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Matthew d’Ancona’s Culture: Knife is an absolute must-read

Our editor-at-large’s rundown of the pick of the week’s books, television and cinema

Photo by Thomas Lohnes/Getty Images


by Salman Rushdie
Jonathan Cape

“And I thought with amazement, He’s EQUAL to it”. Thus did Martin Amis – who was himself dying of cancer – salute Salman Rushdie on his determined recovery from a brutal knife attack that was initially expected to kill him. The email exchange between the two literary giants is one of many moving moments in this extraordinary book.

At first, Rushdie did not want to write about the terrible attempt on his life on August 12, 2022, at a literary event in Chautauqua, NY: 27 seconds in which the 75-year-old novelist was stabbed 15 times by a 24-year-old Islamist inadequate. Understandably, having lived as a free man for 20 years, he had no desire to be defined once again by the fatwa issued by the Ayatollah Khomeini in February 1989, calling for his death as the author of The Satanic Verses.

But – then again – how could he not write about it? It was not just the elephant in the room but “a fucking enormous mastodon, waving its trunk and snorting and stinking quite a bit”.

What’s more: “To write would be my way of owning what had happened, taking charge of it, making it mine, refusing to be a mere victim. I would answer violence with art.” Language was, so to speak, his own “knife”.

The book is indeed a gruelling account of a gruelling experience. But it is also a love story, suffused with the author’s adoration for his wife, the poet and novelist Rachel Eliza Griffiths, and the survival of “a wounded happiness”.

There is much in these pages on art, free expression, the nature of fiction, and the notion of the miraculous. I hope, as a hurdle magnificently cleared, it helps Rushdie go on to write many more novels (the most recent, Victory City, was especially good).

Meanwhile, this is an absolute must-read.



For Truman Capote fanatics like me the second season of Ryan Murphy’s Feud – the first having recounted the long battle between Bette Davis and Joan Crawford – is absolute catnip. But no prior knowledge is required to enjoy this account of the author’s famous falling out with the queens of Manhattan society: his so-called “Swans”.

In his imperial phase after the publication of In Cold Blood (1966), the best-selling “non-fiction novel” about a slaughter in Kansas and its aftermath, Capote (Tom Hollander) holds court as the diminutive literary king of New York. He surrounds himself with wealthy and beautiful women: Slim Keith (Diane Lane), CZ Guest (Chloë Sevigny), Lee Radziwill (Calista Flockhart), Joanne Carson (Molly Ringwald) and – above all – Babe Paley (Naomi Watts).

Disaster strikes when Capote breaks omertà and publishes an extract from his forthcoming novel Answered Prayers, in which the Swans, though renamed, are clearly identifiable and their private lives satirised. What follows is social excommunication and a sad decline as Capote, sodden with drink and rattling with pills, seeks readmission to the inner circle.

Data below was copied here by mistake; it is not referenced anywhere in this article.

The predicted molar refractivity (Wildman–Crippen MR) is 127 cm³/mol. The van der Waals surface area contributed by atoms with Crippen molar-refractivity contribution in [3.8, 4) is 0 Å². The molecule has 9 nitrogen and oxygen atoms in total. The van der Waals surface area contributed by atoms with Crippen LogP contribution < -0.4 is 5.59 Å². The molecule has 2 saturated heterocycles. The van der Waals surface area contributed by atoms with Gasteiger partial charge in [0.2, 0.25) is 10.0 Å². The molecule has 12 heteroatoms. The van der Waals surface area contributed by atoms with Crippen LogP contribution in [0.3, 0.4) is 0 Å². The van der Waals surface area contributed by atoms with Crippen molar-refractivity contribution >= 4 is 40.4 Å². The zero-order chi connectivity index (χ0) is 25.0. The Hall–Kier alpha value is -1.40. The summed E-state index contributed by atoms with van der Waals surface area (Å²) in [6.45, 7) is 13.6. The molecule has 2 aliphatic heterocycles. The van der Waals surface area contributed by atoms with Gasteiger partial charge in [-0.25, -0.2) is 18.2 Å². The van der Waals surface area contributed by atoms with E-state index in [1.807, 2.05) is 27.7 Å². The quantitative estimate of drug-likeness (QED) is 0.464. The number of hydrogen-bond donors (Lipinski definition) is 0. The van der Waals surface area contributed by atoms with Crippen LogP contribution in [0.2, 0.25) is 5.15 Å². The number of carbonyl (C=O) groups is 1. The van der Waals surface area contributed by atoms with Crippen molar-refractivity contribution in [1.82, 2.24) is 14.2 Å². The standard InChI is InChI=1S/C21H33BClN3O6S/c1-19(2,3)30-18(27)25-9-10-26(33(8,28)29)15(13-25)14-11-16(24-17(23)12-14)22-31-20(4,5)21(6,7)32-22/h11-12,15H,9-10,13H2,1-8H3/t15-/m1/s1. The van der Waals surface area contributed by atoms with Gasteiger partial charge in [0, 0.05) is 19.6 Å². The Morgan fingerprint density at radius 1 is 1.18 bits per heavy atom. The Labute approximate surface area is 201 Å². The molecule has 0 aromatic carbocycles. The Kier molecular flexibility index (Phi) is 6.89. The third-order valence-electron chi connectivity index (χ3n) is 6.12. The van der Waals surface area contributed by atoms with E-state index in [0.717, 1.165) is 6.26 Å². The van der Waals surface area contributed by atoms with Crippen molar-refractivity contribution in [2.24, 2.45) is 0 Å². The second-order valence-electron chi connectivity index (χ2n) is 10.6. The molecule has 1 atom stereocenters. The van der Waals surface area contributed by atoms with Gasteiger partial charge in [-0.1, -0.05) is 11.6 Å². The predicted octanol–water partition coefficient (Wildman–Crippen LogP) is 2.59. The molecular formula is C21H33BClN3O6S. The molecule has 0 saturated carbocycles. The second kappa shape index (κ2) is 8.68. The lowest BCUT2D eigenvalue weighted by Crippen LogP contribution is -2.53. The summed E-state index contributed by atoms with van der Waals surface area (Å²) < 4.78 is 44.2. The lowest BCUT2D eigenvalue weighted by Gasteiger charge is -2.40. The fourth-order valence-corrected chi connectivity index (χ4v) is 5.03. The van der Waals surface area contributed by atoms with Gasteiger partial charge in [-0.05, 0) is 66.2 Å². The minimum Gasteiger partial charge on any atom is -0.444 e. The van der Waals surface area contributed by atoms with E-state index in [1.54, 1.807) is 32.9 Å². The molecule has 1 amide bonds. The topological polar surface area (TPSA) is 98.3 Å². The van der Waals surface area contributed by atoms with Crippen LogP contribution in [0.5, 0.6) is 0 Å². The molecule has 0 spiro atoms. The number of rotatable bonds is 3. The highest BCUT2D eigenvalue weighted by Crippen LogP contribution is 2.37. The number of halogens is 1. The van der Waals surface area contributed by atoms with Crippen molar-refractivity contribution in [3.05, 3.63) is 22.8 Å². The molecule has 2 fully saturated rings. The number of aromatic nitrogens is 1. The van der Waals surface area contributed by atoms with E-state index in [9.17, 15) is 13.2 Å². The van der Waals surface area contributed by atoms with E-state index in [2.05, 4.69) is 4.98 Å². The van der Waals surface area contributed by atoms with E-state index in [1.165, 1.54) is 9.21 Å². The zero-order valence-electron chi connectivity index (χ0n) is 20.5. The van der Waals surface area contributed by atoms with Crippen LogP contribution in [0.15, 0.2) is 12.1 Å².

The ensemble cast is predictably excellent (Russell Tovey is very good as John O’Shea, Capote’s abusive manager and lover); but the series is anchored by Hollander’s epic performance which captures the author’s oscillation between personal pathos and artistic ruthlessness. Many actors have played Capote, but none better than this.


Selected cinemas

Almost nothing happens in Rachel Lambert’s movie set in a tiny Pacific Northwest town; but it does so exquisitely. And don’t be deterred by the morbid title: Fran (Daisy Ridley, terrific), an office worker so withdrawn she is practically invisible, does indeed daydream about her own death. But she imagines these grim scenes as though passing the time rather than engaging in true suicidal ideation.

When Robert (Dave Merheje), an extrovert and natural enthusiast, joins the staff, she is initially curious and then positively attracted to him. But their courtship is not linear or defined by false notes of epiphany.

If the film has a tentative message, it is that the only way of coming to terms with that reality is for people to reach out, however clumsily, to one another.


by Natalie Marlow
Baskerville Press

In her wonderful debut thriller last year, Needless Alley, Natalie Marlow essentially invented her own subgenre: “Midlands noir”. Now, in a sequel every bit as good, William Garrett, “private enquiry agent” is back, with his accomplice, Phyll Hall – now a fully fledged detective.

As the action begins in February 1934, Phyll’s institutionalised brother, Freddy, has a terrible experience in his residential care home, Red Hollow Hall, where the patients of Dr Henry Moon have been traumatised by the uncanny visitations of a monster embedded in the estate’s folklore. Peyote, the cult of Aleister Crowley, and characters with names like Sammy the Manc: it’s irresistible.

Marlow is a truly gifted writer who imports the tropes and character types of classic noir to 1930s Birmingham with great success and in Garrett – a shell-shocked Great War veteran given to quoting Shakespeare and Blake – has created a gumshoe fit for many more adventures.

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